Mina Li Brings Mental Health Into Clients’ Homes
When Graduate School of Psychology album Mina Li first began working in the field, it was a bit intimidating. Not that she hadn’t been tested before. The lifelong Queens resident had previously interned at a group home on Long Island, helping to work with adults with both mental handicaps and behavioral disorders. Through that experience, she realized, “I need to learn more techniques for how to work with them.” Li subsequently enrolled in Touro’s Mental Health Counseling Master’s program, where it was reinforced “that building a relationship is important” and “when you’re talking to clients, they’re also human, not a subject.”
Still, those interactions are easier to approach in a clinical setting−she also interned at a counseling day program in lower Manhattan−or when discussed theoretically in class. But now, Li, who earned her professional license in TK, works for East Harlem’s Metropolitan Hospital and visits patients struggling with psychotic and mood disorders in their homes.
“Our program is not conventional,” she explains. “We do home visits because the client can’t really come to the clinic and sit in a doctor’s office for treatment, but the relationship is very important.”
After getting over the initial discomfit of dealing with clients on their turf, as it were, Li quickly began to see improvements that mirrored the kind of progress one would hope for in a traditional outpatient setting. “I started weekly meetings with this client,” she recalls. “She was constantly in and out of the hospital. She was delusional. But I’d met with her for a good six months, and her delusional statements are not as severe, and she hasn’t been hospitalized since two years ago. I was like, ‘Wow, one person coming in and meeting them for that half-hour or hour of therapy has really worked.’”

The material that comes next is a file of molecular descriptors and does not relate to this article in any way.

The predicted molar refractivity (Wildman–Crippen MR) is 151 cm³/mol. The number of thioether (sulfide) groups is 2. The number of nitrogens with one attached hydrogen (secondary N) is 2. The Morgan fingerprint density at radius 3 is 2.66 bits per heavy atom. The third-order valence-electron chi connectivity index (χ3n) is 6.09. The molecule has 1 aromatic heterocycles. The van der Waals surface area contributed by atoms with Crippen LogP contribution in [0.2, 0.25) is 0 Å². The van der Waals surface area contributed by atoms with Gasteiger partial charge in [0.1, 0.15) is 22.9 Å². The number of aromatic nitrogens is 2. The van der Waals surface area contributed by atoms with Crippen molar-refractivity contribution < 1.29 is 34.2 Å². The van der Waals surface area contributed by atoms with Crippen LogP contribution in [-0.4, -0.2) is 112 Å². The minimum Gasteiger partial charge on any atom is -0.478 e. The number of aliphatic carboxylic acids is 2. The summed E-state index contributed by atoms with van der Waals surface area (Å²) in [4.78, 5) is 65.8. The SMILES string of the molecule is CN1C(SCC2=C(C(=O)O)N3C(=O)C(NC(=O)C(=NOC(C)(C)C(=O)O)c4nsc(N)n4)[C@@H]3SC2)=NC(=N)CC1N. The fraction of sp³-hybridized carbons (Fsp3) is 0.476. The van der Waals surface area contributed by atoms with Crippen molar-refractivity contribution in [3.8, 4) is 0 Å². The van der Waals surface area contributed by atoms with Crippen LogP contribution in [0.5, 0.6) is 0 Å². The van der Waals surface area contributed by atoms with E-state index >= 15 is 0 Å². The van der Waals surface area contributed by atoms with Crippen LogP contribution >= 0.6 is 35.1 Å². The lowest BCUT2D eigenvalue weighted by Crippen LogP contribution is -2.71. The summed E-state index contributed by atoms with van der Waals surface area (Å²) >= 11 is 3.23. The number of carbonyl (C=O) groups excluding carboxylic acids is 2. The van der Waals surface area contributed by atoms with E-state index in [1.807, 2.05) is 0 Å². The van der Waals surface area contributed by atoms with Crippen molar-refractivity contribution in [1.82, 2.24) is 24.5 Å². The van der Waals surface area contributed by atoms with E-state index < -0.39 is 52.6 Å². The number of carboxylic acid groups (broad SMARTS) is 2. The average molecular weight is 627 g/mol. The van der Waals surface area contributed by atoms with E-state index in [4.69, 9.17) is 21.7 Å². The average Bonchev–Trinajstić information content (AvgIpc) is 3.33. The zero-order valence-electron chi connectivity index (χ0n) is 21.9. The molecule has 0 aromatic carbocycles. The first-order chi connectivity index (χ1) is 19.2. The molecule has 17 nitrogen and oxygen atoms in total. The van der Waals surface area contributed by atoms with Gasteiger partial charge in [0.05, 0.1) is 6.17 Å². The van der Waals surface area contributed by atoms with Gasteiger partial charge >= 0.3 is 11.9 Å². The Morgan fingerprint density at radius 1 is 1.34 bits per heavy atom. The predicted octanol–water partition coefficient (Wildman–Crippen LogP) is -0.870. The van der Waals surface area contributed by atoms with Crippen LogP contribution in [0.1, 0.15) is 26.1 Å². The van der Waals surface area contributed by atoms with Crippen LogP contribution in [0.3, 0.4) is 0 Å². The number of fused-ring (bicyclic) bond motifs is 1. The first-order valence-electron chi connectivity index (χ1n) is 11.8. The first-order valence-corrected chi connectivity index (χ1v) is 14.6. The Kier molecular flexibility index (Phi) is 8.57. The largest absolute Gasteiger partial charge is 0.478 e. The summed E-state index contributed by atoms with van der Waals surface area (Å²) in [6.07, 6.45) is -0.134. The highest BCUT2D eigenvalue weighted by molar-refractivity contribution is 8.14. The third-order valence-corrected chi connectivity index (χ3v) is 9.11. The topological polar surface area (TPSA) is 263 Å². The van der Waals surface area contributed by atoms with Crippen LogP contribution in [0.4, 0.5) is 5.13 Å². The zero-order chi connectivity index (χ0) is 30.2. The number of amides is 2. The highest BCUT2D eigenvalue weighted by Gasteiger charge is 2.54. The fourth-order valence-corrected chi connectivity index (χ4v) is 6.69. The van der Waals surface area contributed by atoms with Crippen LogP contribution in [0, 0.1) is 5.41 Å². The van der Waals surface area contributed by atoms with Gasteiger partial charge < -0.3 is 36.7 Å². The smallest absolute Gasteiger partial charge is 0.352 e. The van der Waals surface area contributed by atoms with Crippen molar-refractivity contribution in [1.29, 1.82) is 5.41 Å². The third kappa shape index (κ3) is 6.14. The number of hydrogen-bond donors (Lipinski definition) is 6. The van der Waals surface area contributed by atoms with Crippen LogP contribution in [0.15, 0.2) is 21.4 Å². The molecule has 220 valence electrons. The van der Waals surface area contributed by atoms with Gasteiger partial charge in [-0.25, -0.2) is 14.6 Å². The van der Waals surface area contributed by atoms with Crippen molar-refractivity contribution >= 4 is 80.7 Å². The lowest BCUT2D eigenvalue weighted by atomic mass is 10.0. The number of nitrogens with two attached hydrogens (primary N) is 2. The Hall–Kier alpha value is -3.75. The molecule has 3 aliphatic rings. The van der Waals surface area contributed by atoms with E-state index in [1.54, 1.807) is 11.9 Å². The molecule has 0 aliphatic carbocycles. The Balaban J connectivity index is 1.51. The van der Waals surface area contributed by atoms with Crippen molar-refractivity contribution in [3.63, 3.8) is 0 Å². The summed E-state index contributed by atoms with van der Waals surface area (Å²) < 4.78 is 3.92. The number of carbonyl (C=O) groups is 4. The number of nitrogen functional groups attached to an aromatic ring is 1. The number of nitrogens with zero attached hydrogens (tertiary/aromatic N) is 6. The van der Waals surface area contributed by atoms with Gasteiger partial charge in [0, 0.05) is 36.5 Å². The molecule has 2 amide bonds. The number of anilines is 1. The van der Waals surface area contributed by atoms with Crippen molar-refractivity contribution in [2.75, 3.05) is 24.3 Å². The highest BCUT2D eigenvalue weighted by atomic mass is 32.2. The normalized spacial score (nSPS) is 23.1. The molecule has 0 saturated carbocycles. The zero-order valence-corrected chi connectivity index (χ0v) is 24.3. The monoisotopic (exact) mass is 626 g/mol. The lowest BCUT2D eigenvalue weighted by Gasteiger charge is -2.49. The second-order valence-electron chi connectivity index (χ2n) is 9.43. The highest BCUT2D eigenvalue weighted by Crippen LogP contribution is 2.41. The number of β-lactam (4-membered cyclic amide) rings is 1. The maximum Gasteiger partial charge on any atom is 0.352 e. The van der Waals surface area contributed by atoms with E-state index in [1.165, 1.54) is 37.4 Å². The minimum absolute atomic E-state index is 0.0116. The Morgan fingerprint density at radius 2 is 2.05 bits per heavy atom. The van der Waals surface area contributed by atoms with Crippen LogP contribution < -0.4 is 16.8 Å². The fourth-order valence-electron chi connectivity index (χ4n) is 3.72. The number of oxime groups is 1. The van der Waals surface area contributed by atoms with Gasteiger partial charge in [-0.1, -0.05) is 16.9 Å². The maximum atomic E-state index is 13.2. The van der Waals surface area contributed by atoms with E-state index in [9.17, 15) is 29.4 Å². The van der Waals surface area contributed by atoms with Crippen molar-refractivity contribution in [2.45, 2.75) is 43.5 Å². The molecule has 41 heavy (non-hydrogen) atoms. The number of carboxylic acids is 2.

Granted, there’s no singular strategy that functions effectively for all patients, but between her time at Touro and with various medical institutions, she’s picked one crucial universal tenet for facilitating a breakthrough. “View the client as an individual,” she advises. “The clinician [needs to] stop and say, ‘I’m here for this client. I’m gonna listen to what he or she says, rather than what I’m assuming.’”
Li, who started her journey toward mental-health counseling after recognizing that, “People would say, ‘You’re such a good listener. Everybody goes to you about something,’” knows it’s not an easy or lucrative field. And she didn’t always have the support of family and friends who felt she should carve a more a traditional path. But for all the growing pains and its continuous learning curve, she’d never trade the difference she’s made in others’ lives, and her own.
“You’re so much more aware of how you’re thinking, your boundaries… that’s part of the process,” she says. “Because if you have a hot-button topic, you can’t work with clients if you never went past that issue yourself. If you can get over the mountain, you can enjoy it.”